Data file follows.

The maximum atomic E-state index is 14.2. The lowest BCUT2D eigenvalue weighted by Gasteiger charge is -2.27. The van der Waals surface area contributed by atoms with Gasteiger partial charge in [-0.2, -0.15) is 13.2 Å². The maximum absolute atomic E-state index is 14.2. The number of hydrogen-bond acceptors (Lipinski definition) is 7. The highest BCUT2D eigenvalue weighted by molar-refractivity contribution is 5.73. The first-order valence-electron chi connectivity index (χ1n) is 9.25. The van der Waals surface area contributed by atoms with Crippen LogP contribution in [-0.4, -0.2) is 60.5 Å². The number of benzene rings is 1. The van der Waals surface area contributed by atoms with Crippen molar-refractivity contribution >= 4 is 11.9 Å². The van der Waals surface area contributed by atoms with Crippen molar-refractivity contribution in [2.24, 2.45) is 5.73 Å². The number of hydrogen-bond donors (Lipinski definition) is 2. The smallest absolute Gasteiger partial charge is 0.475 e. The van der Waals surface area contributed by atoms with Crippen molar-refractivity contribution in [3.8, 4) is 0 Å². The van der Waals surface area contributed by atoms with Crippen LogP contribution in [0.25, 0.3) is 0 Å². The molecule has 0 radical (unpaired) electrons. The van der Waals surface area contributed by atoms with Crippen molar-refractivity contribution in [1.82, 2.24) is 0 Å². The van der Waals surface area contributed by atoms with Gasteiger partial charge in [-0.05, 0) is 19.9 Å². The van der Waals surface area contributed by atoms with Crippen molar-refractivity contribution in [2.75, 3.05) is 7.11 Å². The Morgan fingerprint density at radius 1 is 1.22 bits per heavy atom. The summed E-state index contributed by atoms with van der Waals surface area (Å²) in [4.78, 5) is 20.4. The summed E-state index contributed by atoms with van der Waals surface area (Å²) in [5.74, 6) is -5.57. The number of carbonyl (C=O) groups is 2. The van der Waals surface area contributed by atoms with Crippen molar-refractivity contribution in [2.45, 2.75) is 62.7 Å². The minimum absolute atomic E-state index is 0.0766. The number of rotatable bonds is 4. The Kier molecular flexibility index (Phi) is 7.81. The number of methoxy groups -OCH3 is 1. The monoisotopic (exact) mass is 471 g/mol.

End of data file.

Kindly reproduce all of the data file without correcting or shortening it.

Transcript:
The maximum atomic E-state index is 14.2. The lowest BCUT2D eigenvalue weighted by Gasteiger charge is -2.27. The van der Waals surface area contributed by atoms with Gasteiger partial charge in [-0.2, -0.15) is 13.2 Å². The maximum absolute atomic E-state index is 14.2. The number of hydrogen-bond acceptors (Lipinski definition) is 7. The highest BCUT2D eigenvalue weighted by molar-refractivity contribution is 5.73. The first-order valence-electron chi connectivity index (χ1n) is 9.25. The van der Waals surface area contributed by atoms with Crippen LogP contribution in [-0.4, -0.2) is 60.5 Å². The number of benzene rings is 1. The van der Waals surface area contributed by atoms with Crippen molar-refractivity contribution >= 4 is 11.9 Å². The van der Waals surface area contributed by atoms with Crippen molar-refractivity contribution in [2.24, 2.45) is 5.73 Å². The number of hydrogen-bond donors (Lipinski definition) is 2. The smallest absolute Gasteiger partial charge is 0.475 e. The van der Waals surface area contributed by atoms with Crippen molar-refractivity contribution in [3.8, 4) is 0 Å². The van der Waals surface area contributed by atoms with Crippen LogP contribution in [0.25, 0.3) is 0 Å². The molecule has 0 radical (unpaired) electrons. The van der Waals surface area contributed by atoms with Crippen molar-refractivity contribution in [1.82, 2.24) is 0 Å². The van der Waals surface area contributed by atoms with Gasteiger partial charge in [-0.05, 0) is 19.9 Å². The van der Waals surface area contributed by atoms with Crippen molar-refractivity contribution in [2.75, 3.05) is 7.11 Å². The Morgan fingerprint density at radius 1 is 1.22 bits per heavy atom. The summed E-state index contributed by atoms with van der Waals surface area (Å²) in [4.78, 5) is 20.4. The summed E-state index contributed by atoms with van der Waals surface area (Å²) in [5.74, 6) is -5.57. The number of carbonyl (C=O) groups is 2. The van der Waals surface area contributed by atoms with Crippen molar-refractivity contribution in [2.45, 2.75) is 62.7 Å². The minimum absolute atomic E-state index is 0.0766. The number of rotatable bonds is 4. The Kier molecular flexibility index (Phi) is 7.81. The number of methoxy groups -OCH3 is 1. The monoisotopic (exact) mass is 471 g/mol.